Two time grand tour winner but yet to add the Grande Boucle to his palamares. Time is slowly running out for the diminutive Colombian, will he ever win the most prestigious cycling race of all time? Or will he unfortunately fall into cycling’s forgotten greats…
(Written in September 2016, post Vuelta victory)
In his recent La Vuelta a Espana victory, Quintana looked to dominate the competition, beating Froome by over a minute, affirming he is still a serious grand tour contender for the next few year’s to come. However, this is La Vuelta, a race that many riders use as preparation for the season-ending World Championships; it isn’t exactly the cycling pinnacle that the Tour De France has become. Does Quintana really possess the qualities to win on the most prestigious stage of all?
What Quintana demonstrated in La Vuelta was that he was leagues ahead of the other GC contenders in terms of his climbing ability. Not only would he put time into his rivals on the steep summit finishes of Northern Spain, he would crack them to a point where they even struggled to finish the race themselves. To say that he had a lack of opposition in this year’s edition would be an injustice to the Colombian; with riders such as Froome, Contador and Chaves, he was really racing against some of the best in the business.
Boasting two grand tour victories (Giro D’italia 2014 and La Vuelta a Espana 2016) and three Tour De France podiums, Quintana is currently one of the most accomplished grand tour riders currently in the pro peloton. Only behind Contador in terms of his array of grand tour accolades, one would think that Quintana has more than enough ability to clinch a Tour De France title; after all he has already won both other grand tours, races which are often described as being a lot tougher than the Tour De France itself.
But this has never seemed to come to fruition for the diminutive Colombian, three podium positions, a white jersey and a king of the mountains jersey are all he’s got to show for his record in the French tour. There are multiple reasons as to why this could possibly be the case, reasons that mean Quintana is unlikely to ever score a victory in the grandest race on the calendar.
The Tour de France: They do things differently here…
The Tour De France is a giant media event, one of the biggest opportunities for advertisers to promote their brands across the globe. As a result of this it draws copious amounts of media attention and has rightfully become the most popular race on the annual cycling calendar. Even those that don’t follow the sport of cycling have heard of the Tour De France, it’s the one time of the year where our beloved sport gets thrusted into the main sporting spotlight.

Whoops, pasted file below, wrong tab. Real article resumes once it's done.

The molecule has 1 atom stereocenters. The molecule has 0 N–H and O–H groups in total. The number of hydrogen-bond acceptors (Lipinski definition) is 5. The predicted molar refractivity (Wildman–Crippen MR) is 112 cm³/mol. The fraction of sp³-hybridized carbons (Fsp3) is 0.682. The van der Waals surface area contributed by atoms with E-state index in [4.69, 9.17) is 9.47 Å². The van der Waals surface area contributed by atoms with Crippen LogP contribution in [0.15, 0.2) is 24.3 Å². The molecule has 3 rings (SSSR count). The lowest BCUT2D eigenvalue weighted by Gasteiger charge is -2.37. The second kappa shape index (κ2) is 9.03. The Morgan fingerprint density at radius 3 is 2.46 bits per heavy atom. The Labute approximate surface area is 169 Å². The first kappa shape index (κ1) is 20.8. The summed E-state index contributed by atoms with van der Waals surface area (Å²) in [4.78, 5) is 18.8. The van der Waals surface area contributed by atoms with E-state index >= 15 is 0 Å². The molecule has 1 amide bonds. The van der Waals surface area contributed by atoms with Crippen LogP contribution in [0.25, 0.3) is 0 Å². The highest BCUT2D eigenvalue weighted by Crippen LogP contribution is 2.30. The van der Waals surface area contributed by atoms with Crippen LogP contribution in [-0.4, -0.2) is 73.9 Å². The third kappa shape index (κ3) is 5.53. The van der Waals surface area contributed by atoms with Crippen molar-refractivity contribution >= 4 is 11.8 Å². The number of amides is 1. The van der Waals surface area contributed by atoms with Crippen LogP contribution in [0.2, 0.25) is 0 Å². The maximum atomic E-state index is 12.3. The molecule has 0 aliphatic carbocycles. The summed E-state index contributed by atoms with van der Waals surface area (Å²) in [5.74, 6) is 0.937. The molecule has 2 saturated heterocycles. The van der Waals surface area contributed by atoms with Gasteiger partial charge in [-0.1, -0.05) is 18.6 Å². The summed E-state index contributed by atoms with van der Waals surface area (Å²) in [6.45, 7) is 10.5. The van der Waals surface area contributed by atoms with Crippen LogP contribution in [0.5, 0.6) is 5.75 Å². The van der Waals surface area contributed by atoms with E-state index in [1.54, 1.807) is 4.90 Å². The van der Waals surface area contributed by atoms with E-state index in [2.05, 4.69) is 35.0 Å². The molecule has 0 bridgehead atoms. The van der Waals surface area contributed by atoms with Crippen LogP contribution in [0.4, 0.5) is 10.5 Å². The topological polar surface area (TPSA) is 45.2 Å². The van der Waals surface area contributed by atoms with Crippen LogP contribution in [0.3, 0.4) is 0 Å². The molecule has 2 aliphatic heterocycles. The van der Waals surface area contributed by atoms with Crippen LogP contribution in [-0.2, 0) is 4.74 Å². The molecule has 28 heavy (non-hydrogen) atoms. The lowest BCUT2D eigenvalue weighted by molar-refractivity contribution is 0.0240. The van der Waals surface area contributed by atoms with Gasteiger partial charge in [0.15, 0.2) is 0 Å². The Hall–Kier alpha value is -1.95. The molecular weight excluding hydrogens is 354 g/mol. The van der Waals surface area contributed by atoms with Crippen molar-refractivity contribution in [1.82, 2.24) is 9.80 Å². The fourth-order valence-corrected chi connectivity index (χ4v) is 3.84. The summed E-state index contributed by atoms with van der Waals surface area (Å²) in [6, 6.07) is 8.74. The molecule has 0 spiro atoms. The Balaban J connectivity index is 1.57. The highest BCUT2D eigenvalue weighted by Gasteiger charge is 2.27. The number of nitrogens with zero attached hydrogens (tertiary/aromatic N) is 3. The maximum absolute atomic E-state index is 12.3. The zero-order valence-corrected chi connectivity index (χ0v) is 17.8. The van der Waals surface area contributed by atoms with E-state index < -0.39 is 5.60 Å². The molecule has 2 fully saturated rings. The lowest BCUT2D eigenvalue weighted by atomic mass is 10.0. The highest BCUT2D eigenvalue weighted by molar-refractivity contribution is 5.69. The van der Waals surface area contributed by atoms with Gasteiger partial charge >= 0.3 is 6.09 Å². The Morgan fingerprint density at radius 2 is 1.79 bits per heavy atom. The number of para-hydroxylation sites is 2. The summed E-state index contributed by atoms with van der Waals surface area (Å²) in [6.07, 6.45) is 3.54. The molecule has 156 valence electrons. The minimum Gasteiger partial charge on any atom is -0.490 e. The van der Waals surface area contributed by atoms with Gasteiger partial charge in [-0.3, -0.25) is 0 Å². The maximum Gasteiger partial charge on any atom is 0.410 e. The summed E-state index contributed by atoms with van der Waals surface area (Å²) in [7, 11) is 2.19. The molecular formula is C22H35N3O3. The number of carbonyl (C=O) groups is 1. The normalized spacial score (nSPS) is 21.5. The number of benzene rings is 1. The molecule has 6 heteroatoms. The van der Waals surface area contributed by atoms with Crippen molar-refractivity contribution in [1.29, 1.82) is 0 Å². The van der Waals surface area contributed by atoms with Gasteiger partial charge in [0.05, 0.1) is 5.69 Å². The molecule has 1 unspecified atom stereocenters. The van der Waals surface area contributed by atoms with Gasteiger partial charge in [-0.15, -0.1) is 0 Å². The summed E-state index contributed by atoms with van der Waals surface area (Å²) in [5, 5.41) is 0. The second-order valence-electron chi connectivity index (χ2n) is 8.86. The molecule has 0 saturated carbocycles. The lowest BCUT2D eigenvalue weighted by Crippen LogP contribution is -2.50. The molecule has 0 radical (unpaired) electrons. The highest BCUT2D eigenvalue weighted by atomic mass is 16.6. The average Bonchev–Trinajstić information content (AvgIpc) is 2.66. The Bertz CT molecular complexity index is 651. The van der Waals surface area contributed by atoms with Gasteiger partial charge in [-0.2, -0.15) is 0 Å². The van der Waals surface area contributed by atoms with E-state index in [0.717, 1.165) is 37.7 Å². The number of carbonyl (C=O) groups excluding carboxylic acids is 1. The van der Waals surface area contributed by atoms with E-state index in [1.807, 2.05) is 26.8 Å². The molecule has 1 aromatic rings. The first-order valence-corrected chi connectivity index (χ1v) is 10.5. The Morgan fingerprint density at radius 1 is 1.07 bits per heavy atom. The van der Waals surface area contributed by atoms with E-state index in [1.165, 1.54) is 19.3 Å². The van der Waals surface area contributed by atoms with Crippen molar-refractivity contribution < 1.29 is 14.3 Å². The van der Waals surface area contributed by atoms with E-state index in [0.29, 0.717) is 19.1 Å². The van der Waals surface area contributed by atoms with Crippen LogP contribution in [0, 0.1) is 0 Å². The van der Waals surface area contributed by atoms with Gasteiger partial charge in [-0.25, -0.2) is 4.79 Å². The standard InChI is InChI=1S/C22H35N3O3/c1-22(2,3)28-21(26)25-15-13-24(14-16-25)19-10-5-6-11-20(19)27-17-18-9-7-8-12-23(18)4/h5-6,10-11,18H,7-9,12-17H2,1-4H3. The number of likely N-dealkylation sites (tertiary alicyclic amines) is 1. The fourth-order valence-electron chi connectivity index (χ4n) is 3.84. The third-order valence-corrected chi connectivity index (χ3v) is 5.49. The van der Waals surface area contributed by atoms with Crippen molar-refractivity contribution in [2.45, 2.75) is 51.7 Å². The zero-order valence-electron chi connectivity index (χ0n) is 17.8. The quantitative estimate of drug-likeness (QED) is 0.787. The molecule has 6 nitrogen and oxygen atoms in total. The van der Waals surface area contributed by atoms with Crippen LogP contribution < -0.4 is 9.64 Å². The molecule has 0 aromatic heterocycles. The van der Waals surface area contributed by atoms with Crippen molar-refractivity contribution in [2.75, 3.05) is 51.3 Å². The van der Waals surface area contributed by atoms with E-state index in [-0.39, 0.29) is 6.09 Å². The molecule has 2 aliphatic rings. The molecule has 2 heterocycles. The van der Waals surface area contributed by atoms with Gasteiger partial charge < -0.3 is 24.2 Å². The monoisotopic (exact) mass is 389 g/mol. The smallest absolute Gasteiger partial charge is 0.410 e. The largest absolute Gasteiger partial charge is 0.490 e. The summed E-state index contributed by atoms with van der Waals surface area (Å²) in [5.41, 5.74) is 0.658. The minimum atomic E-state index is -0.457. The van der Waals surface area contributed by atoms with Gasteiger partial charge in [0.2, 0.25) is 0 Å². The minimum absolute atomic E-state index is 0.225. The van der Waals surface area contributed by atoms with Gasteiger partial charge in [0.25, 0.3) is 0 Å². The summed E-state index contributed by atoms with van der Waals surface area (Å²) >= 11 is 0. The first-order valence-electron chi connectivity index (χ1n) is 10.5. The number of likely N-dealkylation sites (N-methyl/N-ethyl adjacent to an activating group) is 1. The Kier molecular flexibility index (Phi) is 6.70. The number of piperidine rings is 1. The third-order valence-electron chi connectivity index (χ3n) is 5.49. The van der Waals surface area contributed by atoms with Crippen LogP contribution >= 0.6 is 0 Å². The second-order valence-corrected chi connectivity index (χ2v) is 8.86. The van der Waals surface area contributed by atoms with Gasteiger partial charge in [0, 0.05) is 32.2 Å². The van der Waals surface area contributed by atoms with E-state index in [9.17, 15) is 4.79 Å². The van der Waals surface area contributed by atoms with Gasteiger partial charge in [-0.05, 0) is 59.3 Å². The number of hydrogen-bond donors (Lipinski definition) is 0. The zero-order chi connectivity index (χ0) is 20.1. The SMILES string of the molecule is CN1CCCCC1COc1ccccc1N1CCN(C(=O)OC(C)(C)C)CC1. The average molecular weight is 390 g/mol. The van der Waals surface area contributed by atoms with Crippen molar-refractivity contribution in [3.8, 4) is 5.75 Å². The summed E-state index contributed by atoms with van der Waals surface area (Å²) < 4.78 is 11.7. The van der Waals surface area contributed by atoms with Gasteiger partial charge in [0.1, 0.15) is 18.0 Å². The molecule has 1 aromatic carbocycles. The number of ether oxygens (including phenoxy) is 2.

As one can imagine this brings immense pressure to both team management and the riders themselves, they must all be at their best come early July every year. The cycling season, for almost every rider, is geared around this French race; riders aiming to hit their peak form for the three week summer event. Due to this, those that line up with GC ambitions are usually performing to the best of their abilities, and with ten or so riders eyeing up that overall win, the competition is extremely fierce.
Unfortunately the same cannot be said for the other two grand tours on the calendar, the Giro is held during Easter time around the month a May and is regularly targeted by those riders that don’t think they have the form and abilities to score a victory in the Tour De France come the Summer.
The same can also be said for La Vuelta, a race during the late Summer months, it usually attracts those riders looking for redemption after a reasonably disappointing Tour De France. With many riders also using it as preparation for the World Championships, many come to the event not on peak fitness, leaving the title open for those opportunistic riders that grab a little time here and there (throwback to Juan Jose Cobo’s victory in the race back in 2011).
What these two races also have over the Tour is climbing kilometers; arguably La Vuelta has some of the most toughest and grueling ramps the peloton will face all year. The Giro on the other hand has numerous long and unrelenting slogs across Alpine terrain, hairpins being an extremely common sight in the Italian race. It is not a surprise therefore that Quintana has managed to take victories in both of these events, after all he is one of the purest climbers we have seen for a generation.
However, the climbs aren’t what necessarily define a Tour, the time trials are usually a pivotal point within the three week long race. A collected total of around 50km alone against the clock, the eventual winner of a Tour De France is usually one that can also time trial. Five time winner Miguel Indurain is perfect testament to this, conserving his energies on the mountain stages he would simply mark his nearest rivals, then when the ITT came he would obliterate the opposition and subsequently take the title.